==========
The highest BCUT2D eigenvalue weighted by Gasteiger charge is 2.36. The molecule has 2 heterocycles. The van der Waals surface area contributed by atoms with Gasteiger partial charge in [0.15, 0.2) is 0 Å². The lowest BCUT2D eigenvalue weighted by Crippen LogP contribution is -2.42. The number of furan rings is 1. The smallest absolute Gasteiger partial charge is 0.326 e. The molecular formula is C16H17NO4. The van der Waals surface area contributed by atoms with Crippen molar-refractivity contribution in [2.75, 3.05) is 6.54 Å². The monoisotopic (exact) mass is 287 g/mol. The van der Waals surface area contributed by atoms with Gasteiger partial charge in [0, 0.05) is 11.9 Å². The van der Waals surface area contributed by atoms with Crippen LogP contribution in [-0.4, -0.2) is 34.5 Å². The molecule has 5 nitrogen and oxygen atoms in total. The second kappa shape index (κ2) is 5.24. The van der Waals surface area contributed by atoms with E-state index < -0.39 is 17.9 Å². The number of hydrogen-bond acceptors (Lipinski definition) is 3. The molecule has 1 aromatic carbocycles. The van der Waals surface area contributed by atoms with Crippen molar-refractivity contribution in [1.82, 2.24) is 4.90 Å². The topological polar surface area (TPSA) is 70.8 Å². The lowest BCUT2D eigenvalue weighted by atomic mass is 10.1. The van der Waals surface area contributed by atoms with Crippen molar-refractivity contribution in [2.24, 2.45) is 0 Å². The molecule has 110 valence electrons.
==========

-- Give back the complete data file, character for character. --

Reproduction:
The highest BCUT2D eigenvalue weighted by Gasteiger charge is 2.36. The molecule has 2 heterocycles. The van der Waals surface area contributed by atoms with Gasteiger partial charge in [0.15, 0.2) is 0 Å². The lowest BCUT2D eigenvalue weighted by Crippen LogP contribution is -2.42. The number of furan rings is 1. The smallest absolute Gasteiger partial charge is 0.326 e. The molecular formula is C16H17NO4. The van der Waals surface area contributed by atoms with Crippen molar-refractivity contribution in [2.75, 3.05) is 6.54 Å². The monoisotopic (exact) mass is 287 g/mol. The van der Waals surface area contributed by atoms with Gasteiger partial charge in [0, 0.05) is 11.9 Å². The van der Waals surface area contributed by atoms with Crippen LogP contribution in [-0.4, -0.2) is 34.5 Å². The molecule has 5 nitrogen and oxygen atoms in total. The second kappa shape index (κ2) is 5.24. The van der Waals surface area contributed by atoms with E-state index < -0.39 is 17.9 Å². The number of hydrogen-bond acceptors (Lipinski definition) is 3. The molecule has 1 aromatic carbocycles. The van der Waals surface area contributed by atoms with Crippen molar-refractivity contribution in [1.82, 2.24) is 4.90 Å². The topological polar surface area (TPSA) is 70.8 Å². The lowest BCUT2D eigenvalue weighted by atomic mass is 10.1. The van der Waals surface area contributed by atoms with Crippen molar-refractivity contribution in [2.24, 2.45) is 0 Å². The molecule has 110 valence electrons.